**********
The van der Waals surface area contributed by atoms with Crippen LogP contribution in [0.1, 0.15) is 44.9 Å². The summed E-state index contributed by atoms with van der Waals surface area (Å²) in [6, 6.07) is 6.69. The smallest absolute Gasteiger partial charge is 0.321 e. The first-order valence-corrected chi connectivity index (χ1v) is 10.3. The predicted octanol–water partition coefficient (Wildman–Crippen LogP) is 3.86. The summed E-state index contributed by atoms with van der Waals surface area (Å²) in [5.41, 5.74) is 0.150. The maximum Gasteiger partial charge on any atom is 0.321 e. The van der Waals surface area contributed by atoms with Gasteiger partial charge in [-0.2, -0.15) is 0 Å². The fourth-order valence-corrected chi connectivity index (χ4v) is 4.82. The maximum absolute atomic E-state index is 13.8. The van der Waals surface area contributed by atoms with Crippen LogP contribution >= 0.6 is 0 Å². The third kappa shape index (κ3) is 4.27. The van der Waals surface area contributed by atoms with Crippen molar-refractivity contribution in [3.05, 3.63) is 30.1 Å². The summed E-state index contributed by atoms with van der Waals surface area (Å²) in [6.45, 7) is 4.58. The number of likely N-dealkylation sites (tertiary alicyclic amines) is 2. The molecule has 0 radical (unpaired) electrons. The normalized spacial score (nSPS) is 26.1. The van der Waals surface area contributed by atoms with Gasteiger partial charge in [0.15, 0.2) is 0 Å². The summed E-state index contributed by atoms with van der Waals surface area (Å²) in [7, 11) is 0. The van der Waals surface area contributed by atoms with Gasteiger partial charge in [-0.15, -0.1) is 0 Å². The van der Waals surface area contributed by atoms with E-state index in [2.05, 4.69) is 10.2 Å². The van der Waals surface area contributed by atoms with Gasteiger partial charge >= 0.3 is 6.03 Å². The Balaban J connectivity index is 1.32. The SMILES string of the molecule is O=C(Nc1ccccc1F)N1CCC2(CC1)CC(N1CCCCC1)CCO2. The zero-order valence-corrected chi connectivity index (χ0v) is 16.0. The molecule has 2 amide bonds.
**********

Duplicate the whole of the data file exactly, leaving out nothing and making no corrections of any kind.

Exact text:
The van der Waals surface area contributed by atoms with Crippen LogP contribution in [0.1, 0.15) is 44.9 Å². The summed E-state index contributed by atoms with van der Waals surface area (Å²) in [6, 6.07) is 6.69. The smallest absolute Gasteiger partial charge is 0.321 e. The first-order valence-corrected chi connectivity index (χ1v) is 10.3. The predicted octanol–water partition coefficient (Wildman–Crippen LogP) is 3.86. The summed E-state index contributed by atoms with van der Waals surface area (Å²) in [5.41, 5.74) is 0.150. The maximum Gasteiger partial charge on any atom is 0.321 e. The van der Waals surface area contributed by atoms with Gasteiger partial charge in [-0.2, -0.15) is 0 Å². The fourth-order valence-corrected chi connectivity index (χ4v) is 4.82. The maximum absolute atomic E-state index is 13.8. The van der Waals surface area contributed by atoms with Crippen LogP contribution >= 0.6 is 0 Å². The third kappa shape index (κ3) is 4.27. The van der Waals surface area contributed by atoms with Crippen molar-refractivity contribution in [3.05, 3.63) is 30.1 Å². The summed E-state index contributed by atoms with van der Waals surface area (Å²) in [6.45, 7) is 4.58. The number of likely N-dealkylation sites (tertiary alicyclic amines) is 2. The molecule has 0 radical (unpaired) electrons. The normalized spacial score (nSPS) is 26.1. The van der Waals surface area contributed by atoms with Gasteiger partial charge in [0.15, 0.2) is 0 Å². The summed E-state index contributed by atoms with van der Waals surface area (Å²) in [7, 11) is 0. The van der Waals surface area contributed by atoms with Gasteiger partial charge in [-0.15, -0.1) is 0 Å². The van der Waals surface area contributed by atoms with E-state index in [2.05, 4.69) is 10.2 Å². The van der Waals surface area contributed by atoms with Gasteiger partial charge >= 0.3 is 6.03 Å². The Balaban J connectivity index is 1.32. The SMILES string of the molecule is O=C(Nc1ccccc1F)N1CCC2(CC1)CC(N1CCCCC1)CCO2. The zero-order valence-corrected chi connectivity index (χ0v) is 16.0. The molecule has 2 amide bonds.